Kee’Ara Smith, Staff Writer
The lives of three homeless teens as they fight to stay in school, graduate, and build a future in Chicago are showcased in the documentary “The Homestretch.”
The Public Health Student Association (PHSA) began its Hunger and Homelessness Awareness Week with a screening of “Homestretch” on Nov. 20 in the Ogeechee Theater.
The PHSA used this week as a platform to promote the Captain’s Cupboard where students on or off campus are able to receive items they need such as canned goods, food, toiletries and more.
The three teens in the film are shown battling everyday struggles such as not having a high school diploma, mental health issues and lack of U.S. citizenship. Lucky for these three teens, those struggles didn’t follow them into adulthood.
One was still able to get into college although having a GPA lower than a 2.0 and no citizenship.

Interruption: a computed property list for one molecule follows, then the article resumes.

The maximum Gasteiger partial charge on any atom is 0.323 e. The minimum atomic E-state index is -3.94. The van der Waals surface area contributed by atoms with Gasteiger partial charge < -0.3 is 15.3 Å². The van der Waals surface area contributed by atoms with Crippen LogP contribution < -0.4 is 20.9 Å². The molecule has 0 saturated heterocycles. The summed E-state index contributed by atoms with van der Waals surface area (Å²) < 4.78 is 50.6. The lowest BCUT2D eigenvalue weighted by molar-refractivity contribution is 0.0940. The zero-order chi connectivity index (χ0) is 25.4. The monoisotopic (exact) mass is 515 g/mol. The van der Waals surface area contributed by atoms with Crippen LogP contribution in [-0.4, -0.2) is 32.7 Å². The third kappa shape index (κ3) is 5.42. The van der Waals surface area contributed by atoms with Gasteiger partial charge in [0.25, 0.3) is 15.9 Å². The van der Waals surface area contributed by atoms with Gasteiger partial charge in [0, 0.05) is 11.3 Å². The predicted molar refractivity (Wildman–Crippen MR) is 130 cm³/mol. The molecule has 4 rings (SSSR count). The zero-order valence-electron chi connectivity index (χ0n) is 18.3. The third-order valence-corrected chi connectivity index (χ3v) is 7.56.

The other teen was able to get his GED and get a stable job to gain custody of his son. The last teen got the wellness check she needed and moved to a new city for a fresh start. She even planned on starting school soon.
At the end of the screening, many faculty, staff and students stood around and talked about the film. The PHSA posted two discussion posts in the back of the theatre where people were allowed to write questions they had at the end of the film.
“I found out about this movie through my FYE class but it wasn’t mandatory. I felt this film was interesting because I’ve experienced homelessness and it’s different to see how older people are affected and how much it can affect what they do next in life,” Mallory Mallett said.
“Nothing in this film surprised me. It just gave me better insight
into people’s everyday situations,” Mallett said.
There are a plethora of resources available if you or a loved one are experiencing hunger or homelessness.
Please contact the Public Health Student Association at [email protected] georgiasouthern.edu.